Text14. Total Quality Management
Total Quality Management (TQM) is a strategy that puts awareness of quality at the heart of all organisational processes.Itis a system that aims at a continual increase in customer satisfaction with continually lowering costs by eliminating wastes and defects. The basic goal of TQM is to ensure that the products, services, or processes provided meet specific requirements and are dependable, satisfactory, physically sound and aesthetically pleasant. To improve performance managers are trying to make processes visible, repeatable and measurable. They also examine the ways the customer actually uses the product in real life in order to improve it if it is necessary.
As for quality control, it involves the examination of a product, service, or process for a certain level of quality. The goal of a quality control team is to identify products or services that do not meet a company’s specified standards of quality. If a problem is identified, the job of a quality control team or professionals may involve stopping production temporarily. Depending on the particular service or product, as well as the type of problem identified, production or implementation may not cease entirely. Usually it is not the job of a quality control team or professionals to correct quality issues. Typically, other individuals are involved in the process of discovering the cause of quality issues and fixing them. Once such problems are overcome, the products, services, or processes continue production or implementation as usual.
Quality control can cover not just products services, and processes, but also people. Employees are an important part of any company. If a company has employees that don’t have adequate skills or training, have troubles understanding directions, or are misinformed, the quality of product may be severely diminished. When quality control is considered in terms of human beings, it concerns correctable issues. However, it should not be confused with human resource issues.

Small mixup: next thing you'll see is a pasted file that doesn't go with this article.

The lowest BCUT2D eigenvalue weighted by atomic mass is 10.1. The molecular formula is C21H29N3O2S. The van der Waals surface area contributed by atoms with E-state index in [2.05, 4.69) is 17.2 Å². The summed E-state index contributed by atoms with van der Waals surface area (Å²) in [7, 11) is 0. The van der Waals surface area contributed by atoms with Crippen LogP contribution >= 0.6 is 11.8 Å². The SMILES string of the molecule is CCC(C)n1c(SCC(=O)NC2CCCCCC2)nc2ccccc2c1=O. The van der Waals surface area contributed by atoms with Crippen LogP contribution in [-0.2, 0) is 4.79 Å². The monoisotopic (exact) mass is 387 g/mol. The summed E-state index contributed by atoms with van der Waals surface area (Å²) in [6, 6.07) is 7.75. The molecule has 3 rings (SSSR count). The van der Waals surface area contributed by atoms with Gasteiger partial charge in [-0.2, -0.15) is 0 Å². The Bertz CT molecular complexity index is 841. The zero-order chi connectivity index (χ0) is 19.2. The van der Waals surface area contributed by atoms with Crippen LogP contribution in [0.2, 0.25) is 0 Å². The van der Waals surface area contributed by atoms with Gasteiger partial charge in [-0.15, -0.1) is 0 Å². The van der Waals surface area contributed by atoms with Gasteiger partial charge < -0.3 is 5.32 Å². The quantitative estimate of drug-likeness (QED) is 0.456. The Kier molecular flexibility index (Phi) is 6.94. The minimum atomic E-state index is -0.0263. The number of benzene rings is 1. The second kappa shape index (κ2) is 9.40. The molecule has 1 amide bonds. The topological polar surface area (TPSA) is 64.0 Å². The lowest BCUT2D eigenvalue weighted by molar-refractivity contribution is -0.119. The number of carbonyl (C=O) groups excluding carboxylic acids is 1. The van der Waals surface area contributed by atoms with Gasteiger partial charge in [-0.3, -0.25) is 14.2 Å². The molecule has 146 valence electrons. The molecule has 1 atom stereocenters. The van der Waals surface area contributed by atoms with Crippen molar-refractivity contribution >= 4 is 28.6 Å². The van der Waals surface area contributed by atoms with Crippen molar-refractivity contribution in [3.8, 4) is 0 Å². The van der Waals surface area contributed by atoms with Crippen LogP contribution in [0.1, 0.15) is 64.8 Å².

Often, quality control is confused with quality assurance. Though the two are very similar, there are some basic differences. Quality control is concerned with the product, while quality assurance is process–oriented. Even with such a clear-cut definition, identifying the differences between the two can be hard. Basically, quality control involves evaluating a product, activity, process, or service. By contrast, quality assurance is designed to make sure processes are sufficient to meet objectives. Simply put, quality assurance ensures a product or service is manufactured, implemented, created, or produced in the right way; while quality control evaluates whether or not the end result is satisfactory.
Answer the questions:
1. What is Total Quality Management?
2. What is the basic goal of TQM ?
3. How should managers act to improve performance?
4. How does a quality control team function?
5. Why can production of goods be stopped?
6. Does a quality control team correct quality issues?
7. Why can quality control be reffed to employees?
8. What can happen to quality of product is the staff has inadequate skills or training?
9. What is the difference between quality control and quality assurance?
10. What is the aim of quality assurance?